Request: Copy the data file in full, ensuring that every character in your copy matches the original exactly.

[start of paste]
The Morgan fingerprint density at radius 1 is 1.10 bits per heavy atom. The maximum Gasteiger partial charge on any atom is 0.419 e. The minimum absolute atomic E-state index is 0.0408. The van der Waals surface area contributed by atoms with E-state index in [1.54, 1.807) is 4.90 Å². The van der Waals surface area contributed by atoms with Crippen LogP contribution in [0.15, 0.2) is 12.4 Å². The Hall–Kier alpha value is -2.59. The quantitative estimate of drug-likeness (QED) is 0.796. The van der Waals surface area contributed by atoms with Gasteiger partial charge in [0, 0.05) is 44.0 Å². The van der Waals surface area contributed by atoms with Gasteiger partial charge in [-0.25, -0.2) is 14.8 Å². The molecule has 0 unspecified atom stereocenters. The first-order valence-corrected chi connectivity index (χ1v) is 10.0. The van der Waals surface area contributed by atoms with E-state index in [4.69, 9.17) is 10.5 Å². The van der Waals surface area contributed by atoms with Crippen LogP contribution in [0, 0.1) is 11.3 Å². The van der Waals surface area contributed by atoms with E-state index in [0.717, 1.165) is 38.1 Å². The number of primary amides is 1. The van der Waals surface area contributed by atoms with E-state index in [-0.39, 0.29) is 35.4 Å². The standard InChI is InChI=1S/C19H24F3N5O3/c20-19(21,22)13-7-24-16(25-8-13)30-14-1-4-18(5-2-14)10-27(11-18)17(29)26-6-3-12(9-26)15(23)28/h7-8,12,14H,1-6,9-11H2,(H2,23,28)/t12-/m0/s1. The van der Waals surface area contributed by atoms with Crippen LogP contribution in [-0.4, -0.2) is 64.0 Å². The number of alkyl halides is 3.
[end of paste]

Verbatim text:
The Morgan fingerprint density at radius 1 is 1.10 bits per heavy atom. The maximum Gasteiger partial charge on any atom is 0.419 e. The minimum absolute atomic E-state index is 0.0408. The van der Waals surface area contributed by atoms with E-state index in [1.54, 1.807) is 4.90 Å². The van der Waals surface area contributed by atoms with Crippen LogP contribution in [0.15, 0.2) is 12.4 Å². The Hall–Kier alpha value is -2.59. The quantitative estimate of drug-likeness (QED) is 0.796. The van der Waals surface area contributed by atoms with Gasteiger partial charge in [0, 0.05) is 44.0 Å². The van der Waals surface area contributed by atoms with Gasteiger partial charge in [-0.25, -0.2) is 14.8 Å². The molecule has 0 unspecified atom stereocenters. The first-order valence-corrected chi connectivity index (χ1v) is 10.0. The van der Waals surface area contributed by atoms with E-state index in [4.69, 9.17) is 10.5 Å². The van der Waals surface area contributed by atoms with Crippen LogP contribution in [0, 0.1) is 11.3 Å². The van der Waals surface area contributed by atoms with E-state index in [0.717, 1.165) is 38.1 Å². The number of primary amides is 1. The van der Waals surface area contributed by atoms with E-state index in [-0.39, 0.29) is 35.4 Å². The standard InChI is InChI=1S/C19H24F3N5O3/c20-19(21,22)13-7-24-16(25-8-13)30-14-1-4-18(5-2-14)10-27(11-18)17(29)26-6-3-12(9-26)15(23)28/h7-8,12,14H,1-6,9-11H2,(H2,23,28)/t12-/m0/s1. The van der Waals surface area contributed by atoms with Crippen LogP contribution in [-0.4, -0.2) is 64.0 Å². The number of alkyl halides is 3.